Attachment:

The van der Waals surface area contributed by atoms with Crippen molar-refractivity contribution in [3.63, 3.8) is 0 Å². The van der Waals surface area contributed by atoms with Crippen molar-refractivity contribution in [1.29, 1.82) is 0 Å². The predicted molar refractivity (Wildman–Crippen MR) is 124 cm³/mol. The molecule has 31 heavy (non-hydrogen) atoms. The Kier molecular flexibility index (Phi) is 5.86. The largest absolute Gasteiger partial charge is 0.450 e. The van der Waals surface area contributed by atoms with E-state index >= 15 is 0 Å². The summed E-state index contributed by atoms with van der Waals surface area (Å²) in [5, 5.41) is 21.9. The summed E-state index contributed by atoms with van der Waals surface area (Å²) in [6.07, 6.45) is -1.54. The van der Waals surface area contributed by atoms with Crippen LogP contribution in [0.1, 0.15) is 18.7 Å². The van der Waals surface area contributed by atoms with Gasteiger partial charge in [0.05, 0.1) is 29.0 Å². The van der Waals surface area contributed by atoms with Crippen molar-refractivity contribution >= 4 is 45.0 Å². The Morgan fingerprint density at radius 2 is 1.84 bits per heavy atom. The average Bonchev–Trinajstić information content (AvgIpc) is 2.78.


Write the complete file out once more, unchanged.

The van der Waals surface area contributed by atoms with Crippen molar-refractivity contribution in [3.63, 3.8) is 0 Å². The van der Waals surface area contributed by atoms with Crippen molar-refractivity contribution in [1.29, 1.82) is 0 Å². The predicted molar refractivity (Wildman–Crippen MR) is 124 cm³/mol. The molecule has 31 heavy (non-hydrogen) atoms. The Kier molecular flexibility index (Phi) is 5.86. The largest absolute Gasteiger partial charge is 0.450 e. The van der Waals surface area contributed by atoms with E-state index >= 15 is 0 Å². The summed E-state index contributed by atoms with van der Waals surface area (Å²) in [5, 5.41) is 21.9. The summed E-state index contributed by atoms with van der Waals surface area (Å²) in [6.07, 6.45) is -1.54. The van der Waals surface area contributed by atoms with Crippen LogP contribution in [0.1, 0.15) is 18.7 Å². The van der Waals surface area contributed by atoms with Gasteiger partial charge in [0.05, 0.1) is 29.0 Å². The van der Waals surface area contributed by atoms with Crippen molar-refractivity contribution >= 4 is 45.0 Å². The Morgan fingerprint density at radius 2 is 1.84 bits per heavy atom. The average Bonchev–Trinajstić information content (AvgIpc) is 2.78.